In a medium saucepan, heat ½ cup (120 grams) water, milk, and ⅓ cup (76 grams) butter over medium heat until an instant-read thermometer registers 120°F (49°C) to 130°F (54°C). Add warm milk mixture to flour mixture, and beat at medium speed until combined. Add egg, beating until combined. With mixer on low speed, gradually add 2 cups (250 grams) flour, beating just until combined and stopping to scrape sides of bowl.
Switch to the dough hook attachment. Beat at low speed until a soft, smooth, and somewhat sticky dough forms and pulls away from sides of bowl, 8 to 9 minutes. Add up to remaining ¼ cup (31 grams) flour, if necessary. Turn out onto a lightly floured surface, and shape into a smooth round.
Lightly spray a large bowl. Place dough in bowl, turning to grease top. Cover and let rise in a warm, draft-free place (75°F/24°C) until doubled in size, 40 minutes to 1 hour.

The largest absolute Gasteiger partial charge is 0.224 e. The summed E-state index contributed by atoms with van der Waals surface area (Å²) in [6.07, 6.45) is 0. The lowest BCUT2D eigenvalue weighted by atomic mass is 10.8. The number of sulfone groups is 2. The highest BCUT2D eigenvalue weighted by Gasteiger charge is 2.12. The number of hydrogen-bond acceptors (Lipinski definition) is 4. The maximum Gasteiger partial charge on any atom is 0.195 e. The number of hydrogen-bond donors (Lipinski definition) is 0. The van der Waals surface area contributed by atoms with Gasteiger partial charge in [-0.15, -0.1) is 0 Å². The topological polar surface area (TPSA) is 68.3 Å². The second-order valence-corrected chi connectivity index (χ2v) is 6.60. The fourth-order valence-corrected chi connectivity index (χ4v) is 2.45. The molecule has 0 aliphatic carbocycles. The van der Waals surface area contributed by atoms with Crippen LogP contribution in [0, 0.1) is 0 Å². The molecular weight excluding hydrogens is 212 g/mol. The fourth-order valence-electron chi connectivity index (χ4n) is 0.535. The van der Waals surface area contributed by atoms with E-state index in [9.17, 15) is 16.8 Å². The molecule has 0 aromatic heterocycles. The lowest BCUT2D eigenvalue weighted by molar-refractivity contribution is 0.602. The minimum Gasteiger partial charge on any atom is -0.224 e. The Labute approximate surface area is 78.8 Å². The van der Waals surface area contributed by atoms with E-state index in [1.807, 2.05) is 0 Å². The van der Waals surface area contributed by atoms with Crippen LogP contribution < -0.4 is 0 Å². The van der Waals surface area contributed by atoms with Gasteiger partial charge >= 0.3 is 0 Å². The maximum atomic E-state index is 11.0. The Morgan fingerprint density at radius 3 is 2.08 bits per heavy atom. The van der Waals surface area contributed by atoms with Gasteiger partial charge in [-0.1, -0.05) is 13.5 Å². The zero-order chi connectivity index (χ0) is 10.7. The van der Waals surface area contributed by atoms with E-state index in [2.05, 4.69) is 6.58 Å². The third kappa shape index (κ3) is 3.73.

Spray a 10-inch cast-iron skillet with cooking spray.
In a small bowl, whisk together cocoa, cinnamon, remaining ⅓ cup (76 grams) butter, remaining ¼ cup (50 grams) sugar, and remaining ½ teaspoon (1.5 grams) salt.
Lightly punch down dough. Cover and let stand for 5 minutes. Turn out dough onto a lightly floured surface, and roll into an 18×12-inch rectangle. Spread cocoa mixture onto dough, leaving a ½-inch border on one long side. Sprinkle with chopped chocolate. Starting with opposite long side, roll up dough, jelly roll style; pinch seam to seal. Gently shape log to 18 inches long and even thickness, if necessary. Using a serrated knife dipped in flour, cut log into 12 slices (about 1½ inches thick). Place slices, cut side down, in prepared skillet. Cover and let rise in a warm, draft-free place (75°F/24°C) until puffed, 20 to 30 minutes.
Preheat oven to 350°F (180°C).